Founded in 1884 by Louth Naturalists',
Antiquarian and Literary Society
Registered Charity No. 1145436
A Local Independent Museum
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By Alex Keyes
How and why did a coin from the Roman province of Egypt come to be found near a spring in Little Cawthorpe? The coin in question is a tetradrachm, minted in Alexandria during the eleventh year of the reign of Emperor Diocletian, a date which corresponds to the years 294-295 AD on our calendar. The coin’s obverse depicts a left facing bust of Diocletian himself, wearing a laurel wreath and surrounded by his name and titles in Greek, while the reverse shows the standing figure of Elpis, the personification of hope in ancient Greek religion.
Coins are one of the most commonly found items from the Roman period in Lincolnshire. This is due to the fact that individual coins were easy to lose, while coins in large numbers were often buried for protection and not subsequently reclaimed. In 1953 for example, over 20,000 silver and copper coins dating from between 253-275 AD were uncovered in the village of Riby. What makes our coin unusual however is that it originated in Egypt, a province that was not only at the other end of the empire to Britain, but also one that had its own coinage which could not be spent elsewhere. The Emperor depicted on our coin, Diocletian, would eventually do away with this practise and from 297 AD onwards the whole Roman Empire would use the same monetary system.
Coins from Roman Egypt are found surprisingly often in England. The portable antiquities scheme database has nineteen Egyptian tetradrachms from the reign of Diocletian on record, including a very similar example found in the village of Metheringham. Dr Adam Daubney suggests that the aforementioned coin may in fact be a lost souvenir brought back by soldier from the Lincolnshire regiment, however the existence of our coin, as well as the others on the database, lend plausibility to the notion that it was in fact a genuine Roman loss.
The museum’s coin probably travelled to Britain in the pocket of a trader or soldier. It may have come directly from Alexandria or passed through many hands along the way. Why it ended up in Little Cawthorpe is another story.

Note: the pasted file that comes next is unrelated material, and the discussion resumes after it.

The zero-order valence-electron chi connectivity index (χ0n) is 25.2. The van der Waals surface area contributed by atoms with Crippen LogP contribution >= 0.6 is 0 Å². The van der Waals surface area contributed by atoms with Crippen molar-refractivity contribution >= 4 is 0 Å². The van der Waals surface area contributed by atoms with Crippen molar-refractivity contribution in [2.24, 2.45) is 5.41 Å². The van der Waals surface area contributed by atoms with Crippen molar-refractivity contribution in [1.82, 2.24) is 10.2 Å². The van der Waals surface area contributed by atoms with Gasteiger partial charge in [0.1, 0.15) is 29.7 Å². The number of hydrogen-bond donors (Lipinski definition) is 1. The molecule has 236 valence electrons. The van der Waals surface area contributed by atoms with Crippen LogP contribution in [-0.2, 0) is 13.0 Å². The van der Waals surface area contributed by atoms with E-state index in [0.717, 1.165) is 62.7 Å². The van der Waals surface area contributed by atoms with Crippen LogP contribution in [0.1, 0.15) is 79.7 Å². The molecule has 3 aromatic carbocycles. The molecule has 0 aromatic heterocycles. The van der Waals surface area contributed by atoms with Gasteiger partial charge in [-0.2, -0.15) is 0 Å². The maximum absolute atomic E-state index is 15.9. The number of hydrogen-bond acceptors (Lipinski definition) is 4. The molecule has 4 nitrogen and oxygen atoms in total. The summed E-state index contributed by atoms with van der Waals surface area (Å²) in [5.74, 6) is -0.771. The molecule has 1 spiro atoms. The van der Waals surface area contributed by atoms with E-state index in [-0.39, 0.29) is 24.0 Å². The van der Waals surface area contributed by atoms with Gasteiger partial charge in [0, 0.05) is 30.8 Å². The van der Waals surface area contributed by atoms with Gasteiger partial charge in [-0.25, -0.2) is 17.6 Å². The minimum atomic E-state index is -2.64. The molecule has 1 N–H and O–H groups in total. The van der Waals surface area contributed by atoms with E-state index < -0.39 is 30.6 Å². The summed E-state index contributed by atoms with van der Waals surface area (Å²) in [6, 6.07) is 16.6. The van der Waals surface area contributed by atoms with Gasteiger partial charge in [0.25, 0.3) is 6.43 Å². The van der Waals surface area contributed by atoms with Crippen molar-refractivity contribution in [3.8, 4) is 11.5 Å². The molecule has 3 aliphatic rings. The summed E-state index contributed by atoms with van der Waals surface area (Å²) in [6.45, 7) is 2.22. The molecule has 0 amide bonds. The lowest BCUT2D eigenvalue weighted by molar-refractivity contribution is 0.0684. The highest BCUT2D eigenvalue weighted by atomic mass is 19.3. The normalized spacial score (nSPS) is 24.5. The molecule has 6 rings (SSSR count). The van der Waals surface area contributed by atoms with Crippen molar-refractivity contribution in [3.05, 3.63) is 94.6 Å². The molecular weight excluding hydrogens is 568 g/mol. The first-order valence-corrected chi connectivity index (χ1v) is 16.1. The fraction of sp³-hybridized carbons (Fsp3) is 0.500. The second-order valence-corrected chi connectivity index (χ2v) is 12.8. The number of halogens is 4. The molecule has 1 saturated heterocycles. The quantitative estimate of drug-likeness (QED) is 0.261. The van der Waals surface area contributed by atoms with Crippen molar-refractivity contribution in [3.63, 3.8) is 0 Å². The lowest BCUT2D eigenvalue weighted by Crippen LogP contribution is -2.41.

Little Cawthorpe was probably an important religious site from the stone-age into the iron-age. The village has seven springs which today form a large pond, however within living memory the individual springs could each be seen. The springs were likely considered sacred to the Romano-British goddess Alauna, whose shrines were often rededicated to the Christian Saint Helena following the adoption of Christianity throughout the Roman world. Today St Helen’s Church overlooks the springs and may occupy the former site of the Roman shrine. Another example of a Roman sacred spring being rededicated to Helena is Louth’s St Helen’s well, probably also originally associated with Alauna.
Our coin was almost certainly a religious offering. The practise of throwing a coin into water and making a wish is certainly not new. Thousands of coins have been recovered from the famous hot springs at Bath, and around the country Roman coins are commonly discovered in springs and wells. Other items often found include polished axe heads, bladed weapons and jewellery. Perhaps the coin’s original owner believed that an offering from faraway Egypt would be pleasing to Alauna, or maybe she/he was hoping for the intercession of Elpis, the personification of hope depicted on the coin’s reverse.
Whether their wish was granted by Alauna we will never know, however the offering they left around 1700 years ago testifies to the extraordinary links between the regions of the Roman Empire and reveals a little about the lives and beliefs of the people living within it.
The Little Cawthorpe Tetradrachm can be seen in the Roman cabinet in Louth Museum’s Ludalinks gallery.
© Alex Keyes 2016
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